Unusual 727 landing at Anchorage's Merrill Field draws a crowd

Ben Anderson
A FedEx 727 makes it's final approach at Merrill Field. The plane will be donated to UAA and never flown again. Feb 26, 2013
Loren Holmes photo
A FedEx 727 lands at Merrill Field. Feb 26, 2013
Loren Holmes photo
A Boeing 727 lands at Anchorage's Merrill Field on Feb. 26, 2013.
Ben Anderson photo
A Boeing 727 is towed to its final destination at Anchorage's Merrill Field on Feb. 26, 2013.
Ben Anderson photo

On any given day, standing in the parking lot of Northway Mall near downtown Anchorage, passersby can stop and see small planes -- Cessnas, Supercubs, Navajos and others -- flying east to west, coming in for a landing on Merrill Field right across the street. Often, they're flying low enough to rattle nerves (and trees) just outside the fence of the municipal airfield. So when a hulking Boeing 727 cargo jet, decommissioned by FedEx and donated to the University of Alaska Anchorage's aviation maintenance program, landed at the airfield on Tuesday, folks in the Airport Heights and Mountain View neighborhoods uninformed to the landing were in for a spectacle.

Most, however, were already aware of this special event; the jet was only able to land at Merrill Field -- in operation since before statehood but now used only by General Aviation aircraft -- with special permission from the Anchorage Assembly due to its massive size. With the plane due to land at 2 p.m., the Northway Mall parking lot was brimming by 1:30, with tripods set atop snowberms and curious onlookers awaiting the plane's arrival. Traffic began to back up on Merrill Field Drive as police directed cars past already-full parking lots. Observers stood along the airport's edge, some with their hands loosely hanging from the chain-link fence, faces pressed up close like children at a zoo.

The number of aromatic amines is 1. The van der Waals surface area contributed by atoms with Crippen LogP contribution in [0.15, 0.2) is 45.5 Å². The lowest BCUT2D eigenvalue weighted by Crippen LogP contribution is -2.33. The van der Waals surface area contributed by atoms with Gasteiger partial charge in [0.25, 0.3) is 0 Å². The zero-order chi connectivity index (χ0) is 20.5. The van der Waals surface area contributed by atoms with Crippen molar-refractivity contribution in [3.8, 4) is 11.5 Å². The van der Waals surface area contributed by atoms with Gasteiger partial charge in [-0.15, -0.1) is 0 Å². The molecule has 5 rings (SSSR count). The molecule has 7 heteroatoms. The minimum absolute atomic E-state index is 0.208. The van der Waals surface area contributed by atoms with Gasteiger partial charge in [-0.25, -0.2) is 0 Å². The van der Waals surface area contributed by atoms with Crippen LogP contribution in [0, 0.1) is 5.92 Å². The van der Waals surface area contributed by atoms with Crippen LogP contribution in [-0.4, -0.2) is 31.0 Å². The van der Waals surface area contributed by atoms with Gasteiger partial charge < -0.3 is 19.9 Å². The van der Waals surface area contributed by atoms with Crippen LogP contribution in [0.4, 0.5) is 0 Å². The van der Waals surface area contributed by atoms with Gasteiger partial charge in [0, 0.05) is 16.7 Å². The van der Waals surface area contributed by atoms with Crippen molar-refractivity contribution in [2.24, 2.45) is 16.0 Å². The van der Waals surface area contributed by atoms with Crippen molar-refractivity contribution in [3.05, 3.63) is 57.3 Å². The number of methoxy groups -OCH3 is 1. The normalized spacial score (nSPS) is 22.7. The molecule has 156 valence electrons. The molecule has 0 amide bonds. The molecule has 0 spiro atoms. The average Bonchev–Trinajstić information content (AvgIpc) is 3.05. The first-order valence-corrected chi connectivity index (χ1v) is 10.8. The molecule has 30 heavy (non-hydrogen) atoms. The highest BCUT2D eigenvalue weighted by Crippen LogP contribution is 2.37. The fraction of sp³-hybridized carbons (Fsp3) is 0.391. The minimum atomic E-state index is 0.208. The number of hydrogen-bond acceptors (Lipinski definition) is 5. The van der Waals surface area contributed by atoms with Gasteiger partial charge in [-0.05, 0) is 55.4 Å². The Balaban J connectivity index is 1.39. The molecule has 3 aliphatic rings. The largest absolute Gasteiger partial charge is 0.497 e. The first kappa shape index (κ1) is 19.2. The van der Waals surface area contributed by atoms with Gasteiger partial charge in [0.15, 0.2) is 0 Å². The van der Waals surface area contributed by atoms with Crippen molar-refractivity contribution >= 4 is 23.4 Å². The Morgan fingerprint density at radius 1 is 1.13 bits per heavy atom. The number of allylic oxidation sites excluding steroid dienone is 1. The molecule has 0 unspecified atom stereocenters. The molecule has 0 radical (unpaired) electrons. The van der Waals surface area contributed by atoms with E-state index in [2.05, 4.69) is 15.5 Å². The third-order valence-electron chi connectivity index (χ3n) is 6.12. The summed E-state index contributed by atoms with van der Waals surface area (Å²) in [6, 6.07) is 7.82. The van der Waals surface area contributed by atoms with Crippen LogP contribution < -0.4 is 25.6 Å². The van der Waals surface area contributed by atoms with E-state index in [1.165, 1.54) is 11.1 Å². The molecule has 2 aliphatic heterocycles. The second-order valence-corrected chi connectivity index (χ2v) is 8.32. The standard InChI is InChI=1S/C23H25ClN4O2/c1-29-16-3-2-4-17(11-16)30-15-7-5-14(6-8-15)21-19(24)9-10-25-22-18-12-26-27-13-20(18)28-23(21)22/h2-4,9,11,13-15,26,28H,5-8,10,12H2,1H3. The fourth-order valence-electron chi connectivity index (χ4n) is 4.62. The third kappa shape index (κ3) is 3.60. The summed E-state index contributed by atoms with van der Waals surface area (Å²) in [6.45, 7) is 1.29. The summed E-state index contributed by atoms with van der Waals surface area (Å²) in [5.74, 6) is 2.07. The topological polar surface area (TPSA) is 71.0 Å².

Two early-arriving bystanders, Frank Barnett and Kelvan Fulcher, enjoyed the relatively snow-free space surrounding a fire hydrant and talked while waiting for the plane's arrival. 

Barnett described himself as a "planespotter" who had a long history of flying and a deep appreciation for all things aviation.

"I just like everything that has to do with something taking off or flying," he said. "Just the atmosphere of flying -- the complexity of it, with everything that looks so simple on the outside."

For his part, Fulcher said that he'd come to see the plane land because he was also interested in flying and he had some free time on a beautiful day in Anchorage. Temperatures hovered above freezing under mostly sunny skies.

"Sounds like it's going to be a pretty good show," he said.

Eventually, the 727 made its appearance after a brief flight from Ted Stevens Anchorage International Airport, approaching slowly and looming ominously as a thin grey jetstream trailed behind it. Equipment that had been out clearing the 4,000-foot East-West runway of snow and ice disappeared, and the plane circled around against the backdrop of the Chugach Mountains. The 727 is designed to land on longer runways, but a 4,000-foot landing was still within the planes operational capabilities.

The plane had been dubbed "Two Bears," after the son of Hugo Yturralde, a longtime manager of FedEx operations in Anchorage. Students at UAA will use it for the purpose of training for maintenance on larger cargo aircraft. FedEx has donated more than 60 of its retired aircraft to educational programs over the years.

The plane gave spectators a bit of a show, doing two low flybys of the runway before finally touching down with a roar. Some people cheered, many snapped photos, and a few stuck around as the plane was hauled to its final resting place right next to the UAA Aviation Technology Center. 

Inside, the pilots and flight crew of the 727 -- which first entered service in 1979 -- wrote their names on the plane's bulkhead at the end of the long cargo area, marking the plane's final flight and a little piece of Alaska aviation history.

Contact Ben Anderson at ben(at)alaskadispatch.com